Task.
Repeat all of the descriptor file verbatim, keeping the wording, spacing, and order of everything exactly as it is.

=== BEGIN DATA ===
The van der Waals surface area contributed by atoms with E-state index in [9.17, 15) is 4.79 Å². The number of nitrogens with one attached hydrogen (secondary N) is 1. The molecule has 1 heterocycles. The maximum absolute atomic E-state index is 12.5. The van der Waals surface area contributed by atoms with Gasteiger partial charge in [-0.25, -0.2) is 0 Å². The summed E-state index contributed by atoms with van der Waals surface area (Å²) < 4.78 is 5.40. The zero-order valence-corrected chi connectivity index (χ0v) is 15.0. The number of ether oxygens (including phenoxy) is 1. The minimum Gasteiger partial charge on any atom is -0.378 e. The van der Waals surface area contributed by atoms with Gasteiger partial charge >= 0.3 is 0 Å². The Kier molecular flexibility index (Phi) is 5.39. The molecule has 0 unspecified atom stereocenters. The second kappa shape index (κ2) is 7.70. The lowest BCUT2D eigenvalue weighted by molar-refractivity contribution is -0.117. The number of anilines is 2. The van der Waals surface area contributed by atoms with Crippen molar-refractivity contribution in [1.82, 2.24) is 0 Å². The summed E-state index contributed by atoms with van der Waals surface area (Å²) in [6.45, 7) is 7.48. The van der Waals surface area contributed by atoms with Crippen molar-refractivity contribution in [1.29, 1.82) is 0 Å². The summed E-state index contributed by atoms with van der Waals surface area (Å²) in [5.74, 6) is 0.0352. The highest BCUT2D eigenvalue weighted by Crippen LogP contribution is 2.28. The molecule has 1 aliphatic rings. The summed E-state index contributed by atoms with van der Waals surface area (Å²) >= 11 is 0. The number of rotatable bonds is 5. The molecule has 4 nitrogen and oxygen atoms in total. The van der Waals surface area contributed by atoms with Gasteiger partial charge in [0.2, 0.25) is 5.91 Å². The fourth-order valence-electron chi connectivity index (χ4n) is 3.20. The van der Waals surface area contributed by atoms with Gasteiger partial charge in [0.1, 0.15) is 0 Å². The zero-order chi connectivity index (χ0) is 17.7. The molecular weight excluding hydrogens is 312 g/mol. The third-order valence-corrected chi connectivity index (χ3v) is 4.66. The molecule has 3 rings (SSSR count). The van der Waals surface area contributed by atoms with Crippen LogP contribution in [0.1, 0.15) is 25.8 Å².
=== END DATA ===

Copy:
The van der Waals surface area contributed by atoms with E-state index in [9.17, 15) is 4.79 Å². The number of nitrogens with one attached hydrogen (secondary N) is 1. The molecule has 1 heterocycles. The maximum absolute atomic E-state index is 12.5. The van der Waals surface area contributed by atoms with Gasteiger partial charge in [-0.25, -0.2) is 0 Å². The summed E-state index contributed by atoms with van der Waals surface area (Å²) < 4.78 is 5.40. The zero-order valence-corrected chi connectivity index (χ0v) is 15.0. The number of ether oxygens (including phenoxy) is 1. The minimum Gasteiger partial charge on any atom is -0.378 e. The van der Waals surface area contributed by atoms with Gasteiger partial charge >= 0.3 is 0 Å². The Kier molecular flexibility index (Phi) is 5.39. The molecule has 0 unspecified atom stereocenters. The second kappa shape index (κ2) is 7.70. The lowest BCUT2D eigenvalue weighted by molar-refractivity contribution is -0.117. The number of anilines is 2. The van der Waals surface area contributed by atoms with Crippen molar-refractivity contribution in [1.82, 2.24) is 0 Å². The summed E-state index contributed by atoms with van der Waals surface area (Å²) in [6.45, 7) is 7.48. The van der Waals surface area contributed by atoms with Crippen molar-refractivity contribution in [1.29, 1.82) is 0 Å². The summed E-state index contributed by atoms with van der Waals surface area (Å²) in [5.74, 6) is 0.0352. The highest BCUT2D eigenvalue weighted by Crippen LogP contribution is 2.28. The molecule has 1 aliphatic rings. The summed E-state index contributed by atoms with van der Waals surface area (Å²) >= 11 is 0. The number of rotatable bonds is 5. The molecule has 4 nitrogen and oxygen atoms in total. The van der Waals surface area contributed by atoms with Gasteiger partial charge in [0.2, 0.25) is 5.91 Å². The fourth-order valence-electron chi connectivity index (χ4n) is 3.20. The van der Waals surface area contributed by atoms with Gasteiger partial charge in [0.1, 0.15) is 0 Å². The zero-order chi connectivity index (χ0) is 17.7. The molecular weight excluding hydrogens is 312 g/mol. The third-order valence-corrected chi connectivity index (χ3v) is 4.66. The molecule has 3 rings (SSSR count). The van der Waals surface area contributed by atoms with Crippen LogP contribution in [0.1, 0.15) is 25.8 Å².